Evangelist: Think!

17 thoughts on “Evangelist: Think!”

  1. Wonderful perspective, Luis! Look at history. It shows us that real, profound change in institutions and systems occurs over years, if not decades. While the pace of change, especially in technology, has been increasing exponentially over the course of civilization, it is likely still not so fast that we will see Enterprise 2.0 become the norm during our lifetimes. However, we should keep working and evangelizing so we can stack incremental wins upon each other until the goal if reached. Thanks for the reminder!

  2. Hi Luis. Wise post. And thanks for the kind mention. If I look back at things I got involved in and when, most of them took at least ten years from inception to mainstream. Some still haven’t made it. Here are a few:

    1973/4 – environmental stuff (inspired by E.F.Schumacher)
    1975 – mind mapping on paper (inspired by Tony Buzan)
    1979 (I was late) – personal computers (inspired by my programming team)
    1981 – idea processing/mind mapping on PCs (See above, plus IBM BOMP in the early 70’s)

    There’s more, but you get the idea.

    You are pointing at a behavioural shift which is, frankly, a bit idealistic. It’s the same issue we’ve all lived through in groupware and knowledge management. Except, perhaps, they were borne more of the command and control mentality.

    What you’re talking about is coming from an more transparent and trusting mentality. The trouble is, this is the last thing that many people (especially those who have gained power) want. Or, they’ll be happy for us to be open and trusting while they exploit our naivety.

    As you say, it could be a long time. I’d like to think it’s a generational thing and that those coming through now (e.g. my grandchildren) will be the first generation to look at life from this new perspective.

    You’ll be around to see it. Not sure I will be.


  3. I’ll post a longer external response soon, but I just wanted to say:

    The future is here. It’s just not very evenly distributed, as William Gibson said. But it’s here, and I know because I live in it most of the time. =) Thanks for helping make it possible.

  4. I agree entirely. If you look at the history of Lotus you see a company which is ahead of the curve by 5-10 years in some cases, or maybe 1-2 in others.
    When Quickplace came out 12 years ago it was 10 years too early which is why Quickr has seen great growth.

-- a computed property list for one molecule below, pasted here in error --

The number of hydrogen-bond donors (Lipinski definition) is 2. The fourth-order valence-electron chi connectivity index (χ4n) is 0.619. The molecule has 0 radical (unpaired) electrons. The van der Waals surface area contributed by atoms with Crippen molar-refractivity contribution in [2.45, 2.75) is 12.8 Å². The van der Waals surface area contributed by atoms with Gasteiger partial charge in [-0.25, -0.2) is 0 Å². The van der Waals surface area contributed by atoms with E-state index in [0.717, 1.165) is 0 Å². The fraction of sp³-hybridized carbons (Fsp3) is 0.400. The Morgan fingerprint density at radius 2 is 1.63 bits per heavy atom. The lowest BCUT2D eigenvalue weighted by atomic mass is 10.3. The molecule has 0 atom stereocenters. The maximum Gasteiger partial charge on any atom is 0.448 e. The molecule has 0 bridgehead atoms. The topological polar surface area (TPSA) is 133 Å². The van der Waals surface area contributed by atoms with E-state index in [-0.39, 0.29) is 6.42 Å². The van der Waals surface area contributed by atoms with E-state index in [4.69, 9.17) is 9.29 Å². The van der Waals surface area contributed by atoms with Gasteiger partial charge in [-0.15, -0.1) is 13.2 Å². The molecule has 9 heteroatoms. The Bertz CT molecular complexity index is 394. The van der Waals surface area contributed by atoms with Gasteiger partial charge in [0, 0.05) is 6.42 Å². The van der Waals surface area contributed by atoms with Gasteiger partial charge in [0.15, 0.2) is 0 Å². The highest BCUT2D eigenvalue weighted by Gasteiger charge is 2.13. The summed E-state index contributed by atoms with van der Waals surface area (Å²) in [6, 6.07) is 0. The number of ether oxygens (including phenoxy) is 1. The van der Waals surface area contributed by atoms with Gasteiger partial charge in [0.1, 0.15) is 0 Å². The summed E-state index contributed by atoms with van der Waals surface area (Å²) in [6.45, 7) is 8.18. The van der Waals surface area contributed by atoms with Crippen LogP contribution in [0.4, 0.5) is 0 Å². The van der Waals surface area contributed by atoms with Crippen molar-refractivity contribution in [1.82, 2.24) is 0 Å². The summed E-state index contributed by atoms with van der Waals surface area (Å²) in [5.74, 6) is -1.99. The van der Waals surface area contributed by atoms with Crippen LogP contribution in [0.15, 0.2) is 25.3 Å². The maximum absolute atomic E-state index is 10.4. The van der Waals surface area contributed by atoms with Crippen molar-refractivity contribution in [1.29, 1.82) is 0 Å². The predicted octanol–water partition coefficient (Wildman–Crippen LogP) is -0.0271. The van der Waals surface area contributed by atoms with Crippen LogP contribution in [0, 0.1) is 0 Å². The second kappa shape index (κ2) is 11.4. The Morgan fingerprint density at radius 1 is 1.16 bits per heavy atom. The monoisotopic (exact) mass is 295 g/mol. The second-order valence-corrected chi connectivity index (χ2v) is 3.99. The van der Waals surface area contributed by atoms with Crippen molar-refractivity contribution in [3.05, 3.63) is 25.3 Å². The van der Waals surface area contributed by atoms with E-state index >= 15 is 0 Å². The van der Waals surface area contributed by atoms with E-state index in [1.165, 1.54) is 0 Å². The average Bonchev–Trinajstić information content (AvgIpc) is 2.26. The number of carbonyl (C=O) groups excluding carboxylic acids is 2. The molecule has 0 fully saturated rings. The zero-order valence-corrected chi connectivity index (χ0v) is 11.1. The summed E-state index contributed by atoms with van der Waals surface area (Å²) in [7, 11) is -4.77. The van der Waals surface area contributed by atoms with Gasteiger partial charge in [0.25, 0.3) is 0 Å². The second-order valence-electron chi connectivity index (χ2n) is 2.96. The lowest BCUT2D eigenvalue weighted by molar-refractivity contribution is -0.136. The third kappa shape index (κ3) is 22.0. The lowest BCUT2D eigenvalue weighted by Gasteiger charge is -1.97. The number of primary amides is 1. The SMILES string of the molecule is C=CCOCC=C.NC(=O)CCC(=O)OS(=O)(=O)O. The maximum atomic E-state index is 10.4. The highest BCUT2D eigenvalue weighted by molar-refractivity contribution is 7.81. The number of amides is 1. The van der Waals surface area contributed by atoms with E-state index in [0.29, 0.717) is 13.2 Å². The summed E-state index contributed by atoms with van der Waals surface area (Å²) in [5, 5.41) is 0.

People get it..NOW.
    Notes was far head back then, sharing data was unheard of, still is in many companies, but the openness it teaches and continues to provide to business pays off big time.
    Which is why I chose the moniker of lotusevangelist, it’s what I believe in, collaboration, sharing and openness and so should companies, but it’s taken years to reach this point.

    Excellent post, keep the faith, our grand children will inherit a better world.

  5. Luis, this is a long overdue post. I agree that we shouldnt expect basic things like these to change immediately. They wouldnt. For example, organizations didnt emerge overnight, nor did multi-national corporations. What you are discussing is probably of that level. Because this is about the distribution of decision-making and responsibility in organizations.

    Another thing we might need to look at is that what would emerge would, probably, be somewhere between the way we know things today, and the way we think Enterprise 2.0 would emerge. Some form of merging of these two paradigms is what we could look at.

    Another thing is that the debate ignores a large part of the world. As i have written at http://atulrai1.blogspot.com/2008/09/generalizations.html probably we need to look at how web 2.0 and the technologies that we are talking about can bring a change with the people of India and China.

  6. Echoing all the other commenters, Luis .. a wise and thoughtful post.

    I am reminded of a quote I have often used by Stan Davis, a business theorist / futurist:

    “Electronic information systems enable parts of the whole organization (here, we can read organization in the large sense, as a nation or society as well IMO) to communicate directly with each other, where the hierarchy wouldn’t otherwise permit it.

    What the hierarchy proscribes, the network facilitates: each part in simultaneous contact with all other parts and with the company as a whole. The organization can be centralized and decentralized simultaneously: the decentralizing mechanism in the structure, and the coordinating mechanism in the systems.

    Networks will not replace or supplement hierarchies; rather the two will be encompassed within a broader conception that embraces both. We are still a long way from figuring out the appropriate and encompassing organization models for the economy we are now in.”

    He too believed it would take a minimum of 30 years and probably more like 50 years to arrive at a broad understanding of the inclusive capabilities of networks. The current notions and protocols of management “science” are too deeply embedded, in general, to be unlearned effectively. They (and we) will have to outgrow them 😉

  7. I never thought that we would see enterprises change in a few years just due to enabling software and fresher ideas. This is certainly a multi-generational change, and while it will have a humane effect, it’s got nothing to do with “democracy” or “being social” or even “being decent.” And it won’t come about because of any of the touchy-feely or “liberating” aspects of so-called enterprise 2.0 (which from the beginning, with all due respect to Mr. McAfee, has been a terrible tactical mistake of a name, although a great name to use in more academic studies of fhe situation).